Session 6: Intelligent Tutoring Systems

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<< Return to Programme Session 6: Intelligent Tutoring Systems Chair: Zach Pardos 11:00-11:30 WEST Broader and Deeper: A Multi-Featured with Latent Relations BERT Knowledge Tracing Model Zhaoxing Li, Mark Jacobsen, Lei Shi, Yunzhan Zhou and Jindi Wang Abstract: Knowledge tracing aims to estimate students' knowledge state or skill mastering level


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Zhaoxing Li
Durham University, UK
Behzad Mirzababaei
Behzad Mirzababaei
Know-Center GmbH, Graz, Austria
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Robin Schmucker
Carnegie Mellon University, USA
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Conrad Borchers
Carnegie Mellon University, USA


07/09/2023 - 11:00


07/09/2023 - 13:00


Room 40.2.15   View map

<< Return to Programme

Session 6: Intelligent Tutoring Systems

Chair: Zach Pardos

11:00-11:30 WEST
Broader and Deeper: A Multi-Featured with Latent Relations BERT Knowledge Tracing Model

Zhaoxing Li, Mark Jacobsen, Lei Shi, Yunzhan Zhou and Jindi Wang

Abstract: Knowledge tracing aims to estimate students’ knowledge state or skill mastering level over time, which is evolving into an essential task in educational technology. Traditional knowledge tracing algorithms generally use one or a few features to predict students’ behaviour and do not consider the latent relations between these features, which could be limiting and disregarding important information in the features. In this paper, we propose MLFBK: A Multi-Features with Latent Relations BERT Knowledge Tracing model, which is a novel BERT based Knowledge Tracing approach that utilises multiple features and mines latent relations between features to improve the performance of the KT model. Specifically, our algorithm leverages four data features (student_id, skill_id, item_id, and response_id), as well as three meaningful latent relations among features to improve the performance: individual skill mastery, ability profile of students (learning transfer across skills), and problem difficulty. By incorporating these explicit features, latent relations, and the strength of the BERT model, we achieve higher accuracy and efficiency in knowledge tracing tasks. We use t-SNE as a visualisation tool to analyse different embedding strategies. Moreover, we conduct ablation studies and activation function evaluation to evaluate our model. Experimental results demonstrate that our algorithm outperforms baseline methods and demonstrates good interpretability.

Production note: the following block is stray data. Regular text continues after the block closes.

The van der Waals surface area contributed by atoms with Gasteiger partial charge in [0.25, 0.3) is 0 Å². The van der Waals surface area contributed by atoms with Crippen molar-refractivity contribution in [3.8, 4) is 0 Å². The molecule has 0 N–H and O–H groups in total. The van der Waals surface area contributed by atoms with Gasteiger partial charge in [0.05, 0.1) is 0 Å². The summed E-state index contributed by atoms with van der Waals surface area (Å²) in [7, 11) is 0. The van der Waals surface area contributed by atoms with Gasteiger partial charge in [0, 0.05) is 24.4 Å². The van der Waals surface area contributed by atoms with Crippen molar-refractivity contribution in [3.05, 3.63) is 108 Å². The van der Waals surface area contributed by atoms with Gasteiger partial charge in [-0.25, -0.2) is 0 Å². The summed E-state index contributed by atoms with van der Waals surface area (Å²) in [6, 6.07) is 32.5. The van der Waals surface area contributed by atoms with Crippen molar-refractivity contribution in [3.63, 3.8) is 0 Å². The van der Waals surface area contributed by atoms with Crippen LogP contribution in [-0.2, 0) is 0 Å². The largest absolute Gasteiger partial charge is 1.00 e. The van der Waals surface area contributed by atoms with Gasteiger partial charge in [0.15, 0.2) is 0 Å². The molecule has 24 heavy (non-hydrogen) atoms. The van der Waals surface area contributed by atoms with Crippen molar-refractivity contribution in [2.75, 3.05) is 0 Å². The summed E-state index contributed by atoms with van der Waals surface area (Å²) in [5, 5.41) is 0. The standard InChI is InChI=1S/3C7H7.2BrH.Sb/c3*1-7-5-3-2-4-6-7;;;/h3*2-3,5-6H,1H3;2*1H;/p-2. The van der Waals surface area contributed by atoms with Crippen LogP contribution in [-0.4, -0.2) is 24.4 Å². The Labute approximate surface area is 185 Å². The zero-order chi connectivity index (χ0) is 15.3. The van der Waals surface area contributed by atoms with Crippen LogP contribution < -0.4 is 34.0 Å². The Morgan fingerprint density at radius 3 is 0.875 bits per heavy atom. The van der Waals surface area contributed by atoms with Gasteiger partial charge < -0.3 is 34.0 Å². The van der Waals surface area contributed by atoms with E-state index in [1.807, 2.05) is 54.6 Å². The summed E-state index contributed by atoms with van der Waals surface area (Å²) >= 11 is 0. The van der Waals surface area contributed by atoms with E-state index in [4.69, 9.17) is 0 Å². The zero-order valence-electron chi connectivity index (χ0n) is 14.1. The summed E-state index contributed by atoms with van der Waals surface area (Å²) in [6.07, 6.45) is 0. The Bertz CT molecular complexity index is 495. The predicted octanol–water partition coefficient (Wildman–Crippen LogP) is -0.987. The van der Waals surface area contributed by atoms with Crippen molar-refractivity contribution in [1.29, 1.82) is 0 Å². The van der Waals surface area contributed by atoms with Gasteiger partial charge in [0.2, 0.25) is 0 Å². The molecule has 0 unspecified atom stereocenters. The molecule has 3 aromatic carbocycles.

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11:30-12:00 WEST
Interactive web-based learning materials vs. tutorial chatbot: Differences in user experiences

Behzad Mirzababaei, Katharina Maitz, Angela Fessl and Viktoria Pammer-Schindler

Abstract: Today’s learning platforms make content available and enable social interaction between humans. Tomorrow, such platforms could also host computational tutors that support learning through dialogues. In this work, we explore how user experience differs between learning via web-based interactive content and learning within a dialogue led by a computational tutorial agent. To this purpose, we conducted a study with 31 master students of inclusive education. One group interacted with web-based textual learning materials (DIGIVIDget condition, n=14). The other group interacted with a tutorial agent (DIGIBOT condition, n=17). Both groups received the same text-based content on formulating search queries for the Internet. Using the standard System Usability Scale, the DIGIBOT’s usability and usefulness were rated as slightly higher than the DIGIVIDget’s, but not significantly (Mann-Whitney-U-Test, U=166.5, p=.06). Subsequently, two focus group discussions were carried out with participants who had also tested the respective other technology (n=12).